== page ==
SMART-1 mapped crash scene of upcoming LCROSS impact

The Lunar Crater Observation and Sensing Satellite will send the upper stage Centaur rocket crashing into Cabeus A.Provided by European Planetary Science Congress
By | Published: September 28, 2009 | Last updated on May 18, 2023
Cabeus A
This image of LCROSS impact site Cabeus A was taken by the Advanced Moon Imaging Experiment (AMIE) on board ESA’s SMART-1 mission. The picture was taken from about 311 miles (500 km), with small-field (about 31 miles [50 km] across) high resolution view (164 feet [50 m]/pixel).
B.Grieger, B.H. Foing/ESA/SMART-1/ AMIE team
September 28, 2009
The European Space Agency’s (ESA) SMART-1 team released an image of the future impact site of NASA’s Lunar Crater Observation and Sensing Satellite (LCROSS). LCROSS will search for water ice on the Moon by making two impacts into a crater named Cabeus A at the lunar South Pole. The impacts are scheduled for 7:30 a.m. EST on October 9, 2009.

Lunar Reconnaissance Orbiter (LRO): NASA’s mission to map the lunar surface

Bjoern Grieger, the liaison scientist for SMART-1’s Advanced Moon micro-Imager Experiement (AMIE) camera, and Bernard Foing, project scientist, have searched through SMART-1’s database for images of Cabeus A, taken four years ago at conditions where solar elevation and direction were similar to those of LCROSS impact. The SMART-1 image is at high resolution as the spacecraft was at its closest distance of 311 miles (500 km) from the South Pole.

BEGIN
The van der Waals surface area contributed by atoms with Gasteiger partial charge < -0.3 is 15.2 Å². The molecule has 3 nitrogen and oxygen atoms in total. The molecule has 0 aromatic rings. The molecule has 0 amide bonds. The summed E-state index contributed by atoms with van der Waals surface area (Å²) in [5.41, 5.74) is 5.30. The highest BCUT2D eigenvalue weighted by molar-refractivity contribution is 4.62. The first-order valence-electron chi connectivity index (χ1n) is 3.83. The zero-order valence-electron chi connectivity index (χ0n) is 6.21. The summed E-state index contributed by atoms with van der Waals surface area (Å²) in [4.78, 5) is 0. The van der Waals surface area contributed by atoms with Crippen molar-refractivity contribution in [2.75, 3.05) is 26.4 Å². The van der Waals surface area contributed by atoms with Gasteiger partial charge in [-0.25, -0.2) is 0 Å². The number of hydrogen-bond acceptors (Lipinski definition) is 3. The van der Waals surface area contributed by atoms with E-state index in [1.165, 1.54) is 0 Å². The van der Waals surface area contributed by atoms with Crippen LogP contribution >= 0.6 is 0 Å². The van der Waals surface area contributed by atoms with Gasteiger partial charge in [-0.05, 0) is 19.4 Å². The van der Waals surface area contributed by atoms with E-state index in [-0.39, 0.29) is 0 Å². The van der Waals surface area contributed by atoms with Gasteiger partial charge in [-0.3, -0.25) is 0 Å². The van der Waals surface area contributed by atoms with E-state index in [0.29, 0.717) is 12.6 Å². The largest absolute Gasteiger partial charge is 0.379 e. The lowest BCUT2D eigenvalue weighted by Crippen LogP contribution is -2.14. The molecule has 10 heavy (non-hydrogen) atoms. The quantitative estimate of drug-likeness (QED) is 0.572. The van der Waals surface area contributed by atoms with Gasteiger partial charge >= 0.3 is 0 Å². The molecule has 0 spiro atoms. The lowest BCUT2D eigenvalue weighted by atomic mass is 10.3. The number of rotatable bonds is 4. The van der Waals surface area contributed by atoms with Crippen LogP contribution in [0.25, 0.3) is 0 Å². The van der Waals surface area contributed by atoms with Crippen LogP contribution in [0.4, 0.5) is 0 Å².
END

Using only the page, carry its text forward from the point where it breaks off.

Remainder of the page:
Cabeus A is permanently shadowed, so ice lying inside the crater could be protected from the Sun’s harsh rays. LCROSS will send the upper stage Centaur rocket crashing into Cabeus A, and a shepherd spacecraft will fly into the plume of dust generated and measure its properties before making a second impact with the lunar surface. Astronomers will observe both impacts using ground and space-based telescopes. The SMART-1 spacecraft also concluded its mission with a controlled bouncing impact on 3 September 2006. The event was observed with ground-based telescopes, and the flash from the impact was detected at infrared wavelengths.

“We are pleased to contribute these ESA SMART-1 observations of the LCROSS target site in order to help in the planning and interpretation of impact observations,” said Bernard Foing. “This is like gathering evidence for a Crash Scene Investigation, but before the action takes place.”

“The coordination and exchange of information between lunar missions is an important step for future exploration of the Moon. Cooperation is vital if we are ever to see villages of robotic landers and eventual lunar bases, as recommended by the International Lunar Exploration Working Group,” Foing said.